Share this post


Link to post
Share on other sites
On 1/9/2019 at 4:30 PM, ColumbiaHighFan2017class said:

I'm curious of this topic and seeing what were some of biggest blowouts on both ends by top programs in the state both regular season and playoffs

 

If anyone can list some blowouts it would help me with compiling the list, I'll try searching for some as well

2004 North Port defeats Freedom High 96-0

Share this post


Link to post
Share on other sites

Create an account or sign in to comment

You need to be a member in order to leave a comment

Create an account

Sign up for a new account in our community. It's easy!

Register a new account

Sign in

Already have an account? Sign in here.

Sign In Now



  • Posts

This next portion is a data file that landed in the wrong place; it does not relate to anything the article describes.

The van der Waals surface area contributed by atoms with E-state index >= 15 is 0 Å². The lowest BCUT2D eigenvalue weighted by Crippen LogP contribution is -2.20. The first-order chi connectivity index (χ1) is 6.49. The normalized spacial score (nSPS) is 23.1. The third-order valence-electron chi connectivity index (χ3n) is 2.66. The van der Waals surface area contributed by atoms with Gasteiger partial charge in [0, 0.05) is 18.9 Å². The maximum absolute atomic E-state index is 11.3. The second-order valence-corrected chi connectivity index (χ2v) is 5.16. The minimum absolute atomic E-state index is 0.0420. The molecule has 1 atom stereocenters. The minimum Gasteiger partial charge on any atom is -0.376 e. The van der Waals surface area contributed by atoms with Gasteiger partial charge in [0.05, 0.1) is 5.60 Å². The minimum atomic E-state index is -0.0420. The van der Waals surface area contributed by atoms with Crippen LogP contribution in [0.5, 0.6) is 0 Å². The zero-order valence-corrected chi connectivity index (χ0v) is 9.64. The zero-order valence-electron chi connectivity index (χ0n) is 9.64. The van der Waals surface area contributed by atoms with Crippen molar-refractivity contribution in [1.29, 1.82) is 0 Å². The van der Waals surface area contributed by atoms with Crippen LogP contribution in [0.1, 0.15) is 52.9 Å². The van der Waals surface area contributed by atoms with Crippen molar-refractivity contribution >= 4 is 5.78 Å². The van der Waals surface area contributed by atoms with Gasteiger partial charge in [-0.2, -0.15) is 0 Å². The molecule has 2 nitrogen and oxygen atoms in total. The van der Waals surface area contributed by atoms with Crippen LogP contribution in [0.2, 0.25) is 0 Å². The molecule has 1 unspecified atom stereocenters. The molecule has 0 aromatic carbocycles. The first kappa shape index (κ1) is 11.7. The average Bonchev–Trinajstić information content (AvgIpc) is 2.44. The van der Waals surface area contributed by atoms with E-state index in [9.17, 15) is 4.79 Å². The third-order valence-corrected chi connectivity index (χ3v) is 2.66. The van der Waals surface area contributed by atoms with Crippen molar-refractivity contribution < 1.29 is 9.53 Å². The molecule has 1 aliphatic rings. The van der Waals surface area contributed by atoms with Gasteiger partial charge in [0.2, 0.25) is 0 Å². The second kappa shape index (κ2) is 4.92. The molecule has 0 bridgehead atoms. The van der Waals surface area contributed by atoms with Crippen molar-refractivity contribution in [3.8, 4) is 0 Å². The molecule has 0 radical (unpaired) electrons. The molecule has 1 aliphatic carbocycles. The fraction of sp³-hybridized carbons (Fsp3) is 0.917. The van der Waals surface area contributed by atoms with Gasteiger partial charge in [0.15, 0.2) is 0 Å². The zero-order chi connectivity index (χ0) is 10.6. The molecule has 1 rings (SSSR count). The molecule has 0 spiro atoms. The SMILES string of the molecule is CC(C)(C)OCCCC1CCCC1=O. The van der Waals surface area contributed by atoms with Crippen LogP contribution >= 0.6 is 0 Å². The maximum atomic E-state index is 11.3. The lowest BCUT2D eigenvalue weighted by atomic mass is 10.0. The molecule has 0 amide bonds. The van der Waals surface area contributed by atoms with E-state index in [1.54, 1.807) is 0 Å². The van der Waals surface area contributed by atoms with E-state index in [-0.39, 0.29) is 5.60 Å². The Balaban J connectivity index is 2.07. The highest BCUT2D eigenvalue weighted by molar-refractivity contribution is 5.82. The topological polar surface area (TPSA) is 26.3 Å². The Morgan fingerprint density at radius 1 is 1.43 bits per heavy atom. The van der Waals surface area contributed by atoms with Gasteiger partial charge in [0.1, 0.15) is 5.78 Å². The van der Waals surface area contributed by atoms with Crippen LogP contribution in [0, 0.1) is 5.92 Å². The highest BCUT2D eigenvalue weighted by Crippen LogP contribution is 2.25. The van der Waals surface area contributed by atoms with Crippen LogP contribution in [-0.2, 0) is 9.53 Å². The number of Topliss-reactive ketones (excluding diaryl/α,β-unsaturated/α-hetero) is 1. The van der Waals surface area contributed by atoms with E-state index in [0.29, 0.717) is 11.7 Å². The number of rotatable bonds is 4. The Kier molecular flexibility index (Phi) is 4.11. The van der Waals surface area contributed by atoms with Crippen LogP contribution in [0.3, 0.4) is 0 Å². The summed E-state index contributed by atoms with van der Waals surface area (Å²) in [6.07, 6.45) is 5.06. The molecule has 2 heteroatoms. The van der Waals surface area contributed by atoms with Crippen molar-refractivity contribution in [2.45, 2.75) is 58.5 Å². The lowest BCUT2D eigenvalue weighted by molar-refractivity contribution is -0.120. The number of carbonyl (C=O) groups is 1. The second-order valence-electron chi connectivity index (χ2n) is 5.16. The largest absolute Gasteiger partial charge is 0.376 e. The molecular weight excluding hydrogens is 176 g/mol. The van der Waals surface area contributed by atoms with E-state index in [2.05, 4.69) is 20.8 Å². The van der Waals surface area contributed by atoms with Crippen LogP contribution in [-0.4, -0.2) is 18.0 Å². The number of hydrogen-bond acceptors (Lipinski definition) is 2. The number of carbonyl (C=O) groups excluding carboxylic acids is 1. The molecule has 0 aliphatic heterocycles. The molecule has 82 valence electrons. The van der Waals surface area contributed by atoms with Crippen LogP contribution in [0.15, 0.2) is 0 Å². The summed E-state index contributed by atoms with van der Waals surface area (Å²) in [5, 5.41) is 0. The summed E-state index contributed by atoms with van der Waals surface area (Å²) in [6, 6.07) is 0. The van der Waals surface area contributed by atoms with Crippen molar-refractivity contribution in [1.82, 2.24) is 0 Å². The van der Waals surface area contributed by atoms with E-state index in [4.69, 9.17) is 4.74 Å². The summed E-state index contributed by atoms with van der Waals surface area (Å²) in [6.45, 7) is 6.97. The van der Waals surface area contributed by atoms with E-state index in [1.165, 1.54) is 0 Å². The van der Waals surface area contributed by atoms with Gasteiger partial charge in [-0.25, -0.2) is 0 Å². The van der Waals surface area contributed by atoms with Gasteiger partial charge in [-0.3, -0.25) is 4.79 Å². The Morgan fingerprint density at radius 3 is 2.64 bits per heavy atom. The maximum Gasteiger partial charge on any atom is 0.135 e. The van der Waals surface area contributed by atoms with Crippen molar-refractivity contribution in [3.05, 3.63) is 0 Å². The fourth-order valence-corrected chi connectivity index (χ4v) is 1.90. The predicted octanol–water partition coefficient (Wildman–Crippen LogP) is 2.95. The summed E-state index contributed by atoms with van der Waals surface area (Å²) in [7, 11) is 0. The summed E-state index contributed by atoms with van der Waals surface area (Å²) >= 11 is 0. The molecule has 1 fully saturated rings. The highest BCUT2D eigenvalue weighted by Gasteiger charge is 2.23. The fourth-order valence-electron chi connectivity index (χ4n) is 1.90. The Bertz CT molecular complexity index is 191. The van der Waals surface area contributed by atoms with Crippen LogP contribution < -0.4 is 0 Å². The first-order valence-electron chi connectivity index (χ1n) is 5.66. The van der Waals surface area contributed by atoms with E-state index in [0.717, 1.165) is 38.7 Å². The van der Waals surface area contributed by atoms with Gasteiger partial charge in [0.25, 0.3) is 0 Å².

• You keep saying they won’t make it, but both Trinity and Pahokee are sitting in playoffs spots. Both teams win one more game and they will be locked in. Anything happens after that. 
    • My team is sitting at 4-4 right now and going by the latest rpi we are in 10th place.  If we win out we have a shot of getting in but also might need a little help.  I look at some of the ones ahead of us rpi wise and honestly feel that we played a little tougher schedule.  Of course we have a few bad teams on the schedule that hurt our rpi,; games we won by blowout.   While the games we lost were to tough opponents and were fun games to watch, two determined in the last minute, I can't help but think the math works against us.